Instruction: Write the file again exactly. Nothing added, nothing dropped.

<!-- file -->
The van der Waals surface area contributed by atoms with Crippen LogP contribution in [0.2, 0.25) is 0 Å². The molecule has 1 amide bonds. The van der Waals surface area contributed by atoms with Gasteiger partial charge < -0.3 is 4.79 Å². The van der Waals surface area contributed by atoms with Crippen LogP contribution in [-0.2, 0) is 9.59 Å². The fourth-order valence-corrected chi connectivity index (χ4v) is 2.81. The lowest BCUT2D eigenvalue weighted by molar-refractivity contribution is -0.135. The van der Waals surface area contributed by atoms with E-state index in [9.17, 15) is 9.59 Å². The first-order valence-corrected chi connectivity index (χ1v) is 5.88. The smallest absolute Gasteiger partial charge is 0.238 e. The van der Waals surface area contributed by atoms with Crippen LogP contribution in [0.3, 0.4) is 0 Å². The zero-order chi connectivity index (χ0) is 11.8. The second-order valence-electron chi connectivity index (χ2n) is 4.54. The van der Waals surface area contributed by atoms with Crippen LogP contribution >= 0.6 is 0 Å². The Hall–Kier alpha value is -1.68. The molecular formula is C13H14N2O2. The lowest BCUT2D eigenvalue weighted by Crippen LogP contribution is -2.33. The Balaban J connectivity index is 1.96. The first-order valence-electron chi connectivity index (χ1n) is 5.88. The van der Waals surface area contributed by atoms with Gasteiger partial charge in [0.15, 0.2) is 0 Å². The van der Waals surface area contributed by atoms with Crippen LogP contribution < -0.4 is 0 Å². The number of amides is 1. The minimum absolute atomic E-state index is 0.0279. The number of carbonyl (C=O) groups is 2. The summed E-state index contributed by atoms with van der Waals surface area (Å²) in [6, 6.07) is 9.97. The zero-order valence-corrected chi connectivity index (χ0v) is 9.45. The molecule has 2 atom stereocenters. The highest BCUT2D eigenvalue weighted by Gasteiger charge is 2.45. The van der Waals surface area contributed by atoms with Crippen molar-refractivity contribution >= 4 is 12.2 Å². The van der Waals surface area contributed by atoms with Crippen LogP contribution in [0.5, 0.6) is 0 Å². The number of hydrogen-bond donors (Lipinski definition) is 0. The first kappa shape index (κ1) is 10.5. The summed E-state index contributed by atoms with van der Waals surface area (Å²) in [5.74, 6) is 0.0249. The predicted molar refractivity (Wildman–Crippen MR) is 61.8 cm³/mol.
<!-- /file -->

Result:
The van der Waals surface area contributed by atoms with Crippen LogP contribution in [0.2, 0.25) is 0 Å². The molecule has 1 amide bonds. The van der Waals surface area contributed by atoms with Gasteiger partial charge < -0.3 is 4.79 Å². The van der Waals surface area contributed by atoms with Crippen LogP contribution in [-0.2, 0) is 9.59 Å². The fourth-order valence-corrected chi connectivity index (χ4v) is 2.81. The lowest BCUT2D eigenvalue weighted by molar-refractivity contribution is -0.135. The van der Waals surface area contributed by atoms with E-state index in [9.17, 15) is 9.59 Å². The first-order valence-corrected chi connectivity index (χ1v) is 5.88. The smallest absolute Gasteiger partial charge is 0.238 e. The van der Waals surface area contributed by atoms with Crippen LogP contribution in [0.3, 0.4) is 0 Å². The zero-order chi connectivity index (χ0) is 11.8. The second-order valence-electron chi connectivity index (χ2n) is 4.54. The van der Waals surface area contributed by atoms with Crippen LogP contribution >= 0.6 is 0 Å². The Hall–Kier alpha value is -1.68. The molecular formula is C13H14N2O2. The lowest BCUT2D eigenvalue weighted by Crippen LogP contribution is -2.33. The Balaban J connectivity index is 1.96. The first-order valence-electron chi connectivity index (χ1n) is 5.88. The van der Waals surface area contributed by atoms with Gasteiger partial charge in [0.15, 0.2) is 0 Å². The van der Waals surface area contributed by atoms with Crippen LogP contribution < -0.4 is 0 Å². The number of amides is 1. The minimum absolute atomic E-state index is 0.0279. The number of carbonyl (C=O) groups is 2. The summed E-state index contributed by atoms with van der Waals surface area (Å²) in [6, 6.07) is 9.97. The zero-order valence-corrected chi connectivity index (χ0v) is 9.45. The molecule has 2 atom stereocenters. The highest BCUT2D eigenvalue weighted by Gasteiger charge is 2.45. The van der Waals surface area contributed by atoms with Crippen molar-refractivity contribution >= 4 is 12.2 Å². The van der Waals surface area contributed by atoms with Crippen LogP contribution in [0.5, 0.6) is 0 Å². The number of hydrogen-bond donors (Lipinski definition) is 0. The first kappa shape index (κ1) is 10.5. The summed E-state index contributed by atoms with van der Waals surface area (Å²) in [5.74, 6) is 0.0249. The predicted molar refractivity (Wildman–Crippen MR) is 61.8 cm³/mol.